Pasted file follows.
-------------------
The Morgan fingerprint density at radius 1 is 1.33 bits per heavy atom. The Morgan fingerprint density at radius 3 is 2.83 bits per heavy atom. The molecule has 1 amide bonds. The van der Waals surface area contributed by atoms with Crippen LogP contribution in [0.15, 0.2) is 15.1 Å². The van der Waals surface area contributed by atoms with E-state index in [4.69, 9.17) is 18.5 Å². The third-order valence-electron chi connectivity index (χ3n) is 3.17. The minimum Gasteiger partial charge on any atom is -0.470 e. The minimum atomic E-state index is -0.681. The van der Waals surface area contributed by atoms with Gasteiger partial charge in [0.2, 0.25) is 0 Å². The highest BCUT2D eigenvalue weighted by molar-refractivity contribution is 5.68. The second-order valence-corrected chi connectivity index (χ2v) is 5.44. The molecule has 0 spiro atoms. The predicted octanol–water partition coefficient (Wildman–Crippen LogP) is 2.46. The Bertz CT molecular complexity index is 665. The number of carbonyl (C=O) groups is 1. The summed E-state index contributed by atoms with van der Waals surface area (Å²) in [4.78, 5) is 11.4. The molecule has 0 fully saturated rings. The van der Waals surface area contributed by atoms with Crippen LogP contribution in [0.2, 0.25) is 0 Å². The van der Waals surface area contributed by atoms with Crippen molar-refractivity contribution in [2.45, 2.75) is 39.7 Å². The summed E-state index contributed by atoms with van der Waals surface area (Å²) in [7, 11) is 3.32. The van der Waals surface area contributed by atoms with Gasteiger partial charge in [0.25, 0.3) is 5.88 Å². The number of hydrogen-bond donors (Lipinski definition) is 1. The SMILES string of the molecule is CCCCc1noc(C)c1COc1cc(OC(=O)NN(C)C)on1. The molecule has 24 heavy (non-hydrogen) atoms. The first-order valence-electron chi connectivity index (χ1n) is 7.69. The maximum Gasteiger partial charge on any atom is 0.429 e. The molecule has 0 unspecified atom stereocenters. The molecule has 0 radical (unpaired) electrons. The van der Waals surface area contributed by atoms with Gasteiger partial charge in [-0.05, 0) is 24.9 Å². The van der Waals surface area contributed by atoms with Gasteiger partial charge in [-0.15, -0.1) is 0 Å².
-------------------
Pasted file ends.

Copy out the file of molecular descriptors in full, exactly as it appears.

The Morgan fingerprint density at radius 1 is 1.33 bits per heavy atom. The Morgan fingerprint density at radius 3 is 2.83 bits per heavy atom. The molecule has 1 amide bonds. The van der Waals surface area contributed by atoms with Crippen LogP contribution in [0.15, 0.2) is 15.1 Å². The van der Waals surface area contributed by atoms with E-state index in [4.69, 9.17) is 18.5 Å². The third-order valence-electron chi connectivity index (χ3n) is 3.17. The minimum Gasteiger partial charge on any atom is -0.470 e. The minimum atomic E-state index is -0.681. The van der Waals surface area contributed by atoms with Gasteiger partial charge in [0.2, 0.25) is 0 Å². The highest BCUT2D eigenvalue weighted by molar-refractivity contribution is 5.68. The second-order valence-corrected chi connectivity index (χ2v) is 5.44. The molecule has 0 spiro atoms. The predicted octanol–water partition coefficient (Wildman–Crippen LogP) is 2.46. The Bertz CT molecular complexity index is 665. The number of carbonyl (C=O) groups is 1. The summed E-state index contributed by atoms with van der Waals surface area (Å²) in [4.78, 5) is 11.4. The molecule has 0 fully saturated rings. The van der Waals surface area contributed by atoms with Crippen LogP contribution in [0.2, 0.25) is 0 Å². The van der Waals surface area contributed by atoms with Crippen molar-refractivity contribution in [2.45, 2.75) is 39.7 Å². The summed E-state index contributed by atoms with van der Waals surface area (Å²) in [7, 11) is 3.32. The van der Waals surface area contributed by atoms with Gasteiger partial charge in [0.25, 0.3) is 5.88 Å². The number of hydrogen-bond donors (Lipinski definition) is 1. The SMILES string of the molecule is CCCCc1noc(C)c1COc1cc(OC(=O)NN(C)C)on1. The molecule has 24 heavy (non-hydrogen) atoms. The first-order valence-electron chi connectivity index (χ1n) is 7.69. The maximum Gasteiger partial charge on any atom is 0.429 e. The molecule has 0 unspecified atom stereocenters. The molecule has 0 radical (unpaired) electrons. The van der Waals surface area contributed by atoms with Gasteiger partial charge in [-0.05, 0) is 24.9 Å². The van der Waals surface area contributed by atoms with Gasteiger partial charge in [-0.15, -0.1) is 0 Å².